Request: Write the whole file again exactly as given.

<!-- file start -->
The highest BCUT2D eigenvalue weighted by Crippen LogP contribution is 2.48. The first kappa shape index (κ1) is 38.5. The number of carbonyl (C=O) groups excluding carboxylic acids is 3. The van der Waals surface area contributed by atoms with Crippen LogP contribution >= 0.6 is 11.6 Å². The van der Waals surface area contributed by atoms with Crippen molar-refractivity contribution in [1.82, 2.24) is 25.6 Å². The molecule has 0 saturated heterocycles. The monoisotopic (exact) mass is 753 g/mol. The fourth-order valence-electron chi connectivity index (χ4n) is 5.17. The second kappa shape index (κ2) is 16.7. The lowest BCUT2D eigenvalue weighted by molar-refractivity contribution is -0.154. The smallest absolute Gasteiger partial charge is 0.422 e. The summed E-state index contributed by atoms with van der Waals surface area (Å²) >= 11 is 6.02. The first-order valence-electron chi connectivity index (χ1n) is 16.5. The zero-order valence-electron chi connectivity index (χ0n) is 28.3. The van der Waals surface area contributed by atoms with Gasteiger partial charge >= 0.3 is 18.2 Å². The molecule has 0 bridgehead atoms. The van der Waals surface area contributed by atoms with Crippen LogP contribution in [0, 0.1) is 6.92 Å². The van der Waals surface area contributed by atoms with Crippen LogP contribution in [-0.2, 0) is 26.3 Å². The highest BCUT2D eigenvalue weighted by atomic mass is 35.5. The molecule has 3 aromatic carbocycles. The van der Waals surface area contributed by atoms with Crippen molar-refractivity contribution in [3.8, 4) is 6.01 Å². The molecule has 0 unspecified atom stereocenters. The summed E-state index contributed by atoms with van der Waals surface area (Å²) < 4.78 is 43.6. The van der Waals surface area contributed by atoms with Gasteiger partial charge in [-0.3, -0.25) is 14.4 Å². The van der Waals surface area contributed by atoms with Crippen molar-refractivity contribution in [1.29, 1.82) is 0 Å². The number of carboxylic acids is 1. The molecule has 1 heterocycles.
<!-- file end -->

The highest BCUT2D eigenvalue weighted by Crippen LogP contribution is 2.48. The first kappa shape index (κ1) is 38.5. The number of carbonyl (C=O) groups excluding carboxylic acids is 3. The van der Waals surface area contributed by atoms with Crippen LogP contribution >= 0.6 is 11.6 Å². The van der Waals surface area contributed by atoms with Crippen molar-refractivity contribution in [1.82, 2.24) is 25.6 Å². The molecule has 0 saturated heterocycles. The monoisotopic (exact) mass is 753 g/mol. The fourth-order valence-electron chi connectivity index (χ4n) is 5.17. The second kappa shape index (κ2) is 16.7. The lowest BCUT2D eigenvalue weighted by molar-refractivity contribution is -0.154. The smallest absolute Gasteiger partial charge is 0.422 e. The summed E-state index contributed by atoms with van der Waals surface area (Å²) >= 11 is 6.02. The first-order valence-electron chi connectivity index (χ1n) is 16.5. The zero-order valence-electron chi connectivity index (χ0n) is 28.3. The van der Waals surface area contributed by atoms with Gasteiger partial charge >= 0.3 is 18.2 Å². The molecule has 0 bridgehead atoms. The van der Waals surface area contributed by atoms with Crippen LogP contribution in [0, 0.1) is 6.92 Å². The van der Waals surface area contributed by atoms with Crippen LogP contribution in [-0.2, 0) is 26.3 Å². The highest BCUT2D eigenvalue weighted by atomic mass is 35.5. The molecule has 3 aromatic carbocycles. The van der Waals surface area contributed by atoms with Crippen molar-refractivity contribution in [3.8, 4) is 6.01 Å². The molecule has 0 unspecified atom stereocenters. The summed E-state index contributed by atoms with van der Waals surface area (Å²) < 4.78 is 43.6. The van der Waals surface area contributed by atoms with Gasteiger partial charge in [-0.3, -0.25) is 14.4 Å². The van der Waals surface area contributed by atoms with Crippen molar-refractivity contribution in [1.29, 1.82) is 0 Å². The number of carboxylic acids is 1. The molecule has 1 heterocycles.